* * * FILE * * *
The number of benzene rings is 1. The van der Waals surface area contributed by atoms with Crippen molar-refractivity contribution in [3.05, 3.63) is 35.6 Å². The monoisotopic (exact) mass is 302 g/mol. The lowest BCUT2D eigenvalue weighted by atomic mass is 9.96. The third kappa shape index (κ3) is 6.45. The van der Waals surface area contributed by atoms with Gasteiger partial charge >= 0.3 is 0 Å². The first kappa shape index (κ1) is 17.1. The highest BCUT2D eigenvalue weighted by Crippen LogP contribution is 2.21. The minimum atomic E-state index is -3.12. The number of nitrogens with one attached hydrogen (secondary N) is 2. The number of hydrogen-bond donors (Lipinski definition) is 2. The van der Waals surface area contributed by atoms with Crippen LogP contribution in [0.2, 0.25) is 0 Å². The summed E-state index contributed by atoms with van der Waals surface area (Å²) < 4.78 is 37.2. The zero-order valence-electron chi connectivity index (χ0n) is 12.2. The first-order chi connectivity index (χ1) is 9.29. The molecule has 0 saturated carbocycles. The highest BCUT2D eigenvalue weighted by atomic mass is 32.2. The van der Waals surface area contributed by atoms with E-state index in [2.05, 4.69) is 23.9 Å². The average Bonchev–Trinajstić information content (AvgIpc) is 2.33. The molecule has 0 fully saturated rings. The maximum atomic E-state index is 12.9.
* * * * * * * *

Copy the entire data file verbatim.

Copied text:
The number of benzene rings is 1. The van der Waals surface area contributed by atoms with Crippen molar-refractivity contribution in [3.05, 3.63) is 35.6 Å². The monoisotopic (exact) mass is 302 g/mol. The lowest BCUT2D eigenvalue weighted by atomic mass is 9.96. The third kappa shape index (κ3) is 6.45. The van der Waals surface area contributed by atoms with Gasteiger partial charge >= 0.3 is 0 Å². The first kappa shape index (κ1) is 17.1. The highest BCUT2D eigenvalue weighted by Crippen LogP contribution is 2.21. The minimum atomic E-state index is -3.12. The number of nitrogens with one attached hydrogen (secondary N) is 2. The number of hydrogen-bond donors (Lipinski definition) is 2. The van der Waals surface area contributed by atoms with Crippen LogP contribution in [0.2, 0.25) is 0 Å². The summed E-state index contributed by atoms with van der Waals surface area (Å²) < 4.78 is 37.2. The zero-order valence-electron chi connectivity index (χ0n) is 12.2. The first-order chi connectivity index (χ1) is 9.29. The molecule has 0 saturated carbocycles. The highest BCUT2D eigenvalue weighted by atomic mass is 32.2. The van der Waals surface area contributed by atoms with E-state index in [2.05, 4.69) is 23.9 Å². The average Bonchev–Trinajstić information content (AvgIpc) is 2.33. The molecule has 0 fully saturated rings. The maximum atomic E-state index is 12.9.